Gomez said he believes that coming to America was all in God’s plan for him. Living here has given him a broad perspective of what life is about; taught him how people are the same even in different cultures; and given him an appreciation for technology, and how easy life can be. He summed up his experiences in both worlds by saying, “Even the poorest person here is richer than anyone where I was from. There was no one to give you handouts… Being born here, you are given so much. I hope to bless others as I have been blessed.”

Gastric Bypass: Lillian’s Story

2 December 2011

According to the CDC, one third of Americans are obese; but instead of choosing to alter eating habits and increase exercise, some turn to weight-loss surgeries instead. In 2005, approximately 140,000 gastric bypass surgeries were performed in the U.S. alone.

Roux-en-Y Gastric bypass is the most common form of the surgery, in which the doctors cut a smaller size stomach and re-route your intestines to the smaller stomach. With such a small stomach, people feel full quickly and eat less, enabling drastic weight loss. This strategy is also called “restrictive,” since the new stomach size restricts food intake.

Although the surgery is considered to be an extreme alternative to weight loss, the recovery period is not extensive. Most people are back to their daily routines just two to three days after their surgery.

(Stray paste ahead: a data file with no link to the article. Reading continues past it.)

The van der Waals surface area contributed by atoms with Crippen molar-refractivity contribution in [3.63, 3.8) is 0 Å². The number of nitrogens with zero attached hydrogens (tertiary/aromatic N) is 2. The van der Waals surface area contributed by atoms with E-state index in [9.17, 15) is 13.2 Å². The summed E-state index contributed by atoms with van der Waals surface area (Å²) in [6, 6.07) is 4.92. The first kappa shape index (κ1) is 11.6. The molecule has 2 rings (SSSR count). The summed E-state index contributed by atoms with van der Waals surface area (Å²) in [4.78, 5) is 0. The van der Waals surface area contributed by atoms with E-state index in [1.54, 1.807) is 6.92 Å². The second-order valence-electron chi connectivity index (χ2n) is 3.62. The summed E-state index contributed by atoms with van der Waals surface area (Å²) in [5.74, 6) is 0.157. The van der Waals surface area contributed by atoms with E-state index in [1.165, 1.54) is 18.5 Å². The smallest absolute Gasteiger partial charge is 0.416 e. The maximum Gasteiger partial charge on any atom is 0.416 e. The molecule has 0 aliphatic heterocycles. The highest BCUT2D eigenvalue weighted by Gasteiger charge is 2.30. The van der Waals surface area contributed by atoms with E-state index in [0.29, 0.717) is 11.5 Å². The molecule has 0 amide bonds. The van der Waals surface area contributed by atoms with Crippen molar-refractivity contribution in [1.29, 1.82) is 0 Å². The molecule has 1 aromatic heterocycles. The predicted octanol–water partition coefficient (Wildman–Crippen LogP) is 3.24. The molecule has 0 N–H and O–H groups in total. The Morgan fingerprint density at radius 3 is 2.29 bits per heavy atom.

Lillian Milhouse, a mother of three, weighed in at 320 pounds, when she decided to get the surgery. Milhouse, like anyone, had worries about the surgery. She’d heard the horror stories of surgeries gone wrong, resulting in serious complications, or even death. Nearly one percent to five percent of people have serious or life-threatening complications after gastric bypass surgery, such as: blood clots, heart attack, or a leak in the surgical connections with the intestines, serious infection or bleeding.

Milhouse’s main concern was the fact that she had other existing health issues, and wanted to know how those would be affected if she underwent gastric bypass surgery. Her surgery went along well without a single complication. The only post-surgery snag was Milhouse’s heightened anemia. “The doctors told me that most people who undergo [gastric] bypass surgery generally become anemic. Well, I was already anemic, and the surgery made it worse. But that’s something I can live with,” she said.